G7 Nations’ Statement On Taiwan And Hong Kong Draws Beijing’s Dissatisfaction
A Group of Seven (G7) foreign minister meeting in Tokyo ended on Wednesday, majorly calling for humanitarian pauses in the Israel-Hamas conflict to allow in aid and help the release of hundreds of hostages taken by Hamas in a surprise attack on October 7.
In a joint statement, the G7 urged China to address its non-market policies, not to assist Russia in its brutal invasion of Ukraine, to maintain peace and stability across the Taiwan Strait, and to allow a high level of autonomy for Hong Kong.
Beijing expressed dissatisfaction with China-related comments and urged the bloc to stop inciting confrontation, its embassy in Japan said in a statement on Thursday. “China will resolutely counter any smear campaigns from external forces,” it noted.
Critical comments on Hong Kong and Taiwan have long drawn flak from Beijing, which considers such criticism as outside interference. China considers the democratically governed Taiwan island as part of its territory, although Taipei City rejects Beijing’s claim.
G7 Pledges Unwavering Support Amid “Ukraine Fatigue”
Tsai Ing-wen, the President of Taiwan, said she would continue to work with the G7 towards a free and open Indo Pacific. Meanwhile, some nations in the West have regularly reminded China to protect Hong Kong’s apparently weakening democratic principles, freedoms and autonomy.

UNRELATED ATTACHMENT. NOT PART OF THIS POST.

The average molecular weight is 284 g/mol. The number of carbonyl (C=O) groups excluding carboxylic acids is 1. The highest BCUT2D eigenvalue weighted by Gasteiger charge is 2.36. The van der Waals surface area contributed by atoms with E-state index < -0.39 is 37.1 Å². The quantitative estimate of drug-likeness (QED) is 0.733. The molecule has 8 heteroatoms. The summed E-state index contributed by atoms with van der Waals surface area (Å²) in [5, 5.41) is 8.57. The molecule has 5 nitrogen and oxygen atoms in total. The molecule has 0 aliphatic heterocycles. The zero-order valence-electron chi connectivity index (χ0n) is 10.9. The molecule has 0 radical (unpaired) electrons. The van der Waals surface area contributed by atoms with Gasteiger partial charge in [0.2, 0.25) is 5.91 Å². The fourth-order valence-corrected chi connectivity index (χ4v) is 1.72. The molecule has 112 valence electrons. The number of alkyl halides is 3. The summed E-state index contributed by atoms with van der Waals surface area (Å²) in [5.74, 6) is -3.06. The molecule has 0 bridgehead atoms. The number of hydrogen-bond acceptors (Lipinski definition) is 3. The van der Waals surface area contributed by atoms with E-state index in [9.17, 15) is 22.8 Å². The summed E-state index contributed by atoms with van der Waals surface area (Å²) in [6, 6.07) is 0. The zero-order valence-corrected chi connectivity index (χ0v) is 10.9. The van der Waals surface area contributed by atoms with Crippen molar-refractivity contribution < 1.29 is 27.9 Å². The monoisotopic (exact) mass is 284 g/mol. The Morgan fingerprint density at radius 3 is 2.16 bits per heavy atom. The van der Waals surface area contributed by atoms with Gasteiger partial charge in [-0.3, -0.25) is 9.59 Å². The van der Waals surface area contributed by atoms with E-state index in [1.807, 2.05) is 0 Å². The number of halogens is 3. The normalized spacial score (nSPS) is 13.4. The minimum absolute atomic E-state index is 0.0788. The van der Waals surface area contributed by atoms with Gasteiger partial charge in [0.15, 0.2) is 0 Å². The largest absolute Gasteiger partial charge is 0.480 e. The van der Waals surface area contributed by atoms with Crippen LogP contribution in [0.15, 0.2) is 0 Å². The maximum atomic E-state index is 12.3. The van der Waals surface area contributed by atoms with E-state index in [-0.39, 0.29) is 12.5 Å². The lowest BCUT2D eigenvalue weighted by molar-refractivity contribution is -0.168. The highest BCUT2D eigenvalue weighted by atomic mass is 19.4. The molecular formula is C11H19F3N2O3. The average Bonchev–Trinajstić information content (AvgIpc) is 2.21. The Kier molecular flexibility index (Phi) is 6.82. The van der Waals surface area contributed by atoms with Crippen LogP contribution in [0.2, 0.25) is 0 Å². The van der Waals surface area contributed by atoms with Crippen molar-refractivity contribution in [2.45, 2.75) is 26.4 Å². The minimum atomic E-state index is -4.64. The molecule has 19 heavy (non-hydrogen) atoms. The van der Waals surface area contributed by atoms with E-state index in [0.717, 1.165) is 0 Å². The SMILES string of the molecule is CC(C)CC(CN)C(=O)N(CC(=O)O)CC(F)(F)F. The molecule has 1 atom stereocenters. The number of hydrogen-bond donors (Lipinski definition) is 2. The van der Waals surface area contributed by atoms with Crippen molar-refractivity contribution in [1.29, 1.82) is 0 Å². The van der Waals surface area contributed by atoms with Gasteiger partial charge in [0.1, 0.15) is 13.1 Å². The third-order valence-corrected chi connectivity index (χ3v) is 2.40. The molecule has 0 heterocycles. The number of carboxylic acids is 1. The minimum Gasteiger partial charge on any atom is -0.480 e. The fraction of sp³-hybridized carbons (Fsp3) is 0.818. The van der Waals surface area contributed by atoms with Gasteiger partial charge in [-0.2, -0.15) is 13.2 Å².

At the meeting in Japan, the group of rich nations also insisted their support for Ukraine “will never waver”, despite the raging conflict in the Middle East. They reiterated they would continue to support Kyiv militarily and economically, recognising that Russia is prepared for a long war.
The governments of the G7 nations said the Israel-Hamas war should not distract from support for Ukraine. Leaders agreed on the need to impose severe sanctions on Russia. Kyiv is concerned about “Ukraine fatigue” in the West eroding its ability to hold off Moscow.
American officials say current aid will run out within weeks. An additional US funding for Ukraine of about $60 billion requested by President Joe Biden has been held up by opposition from Republicans, raising prospects of disastrous consequences for Ukrainian forces.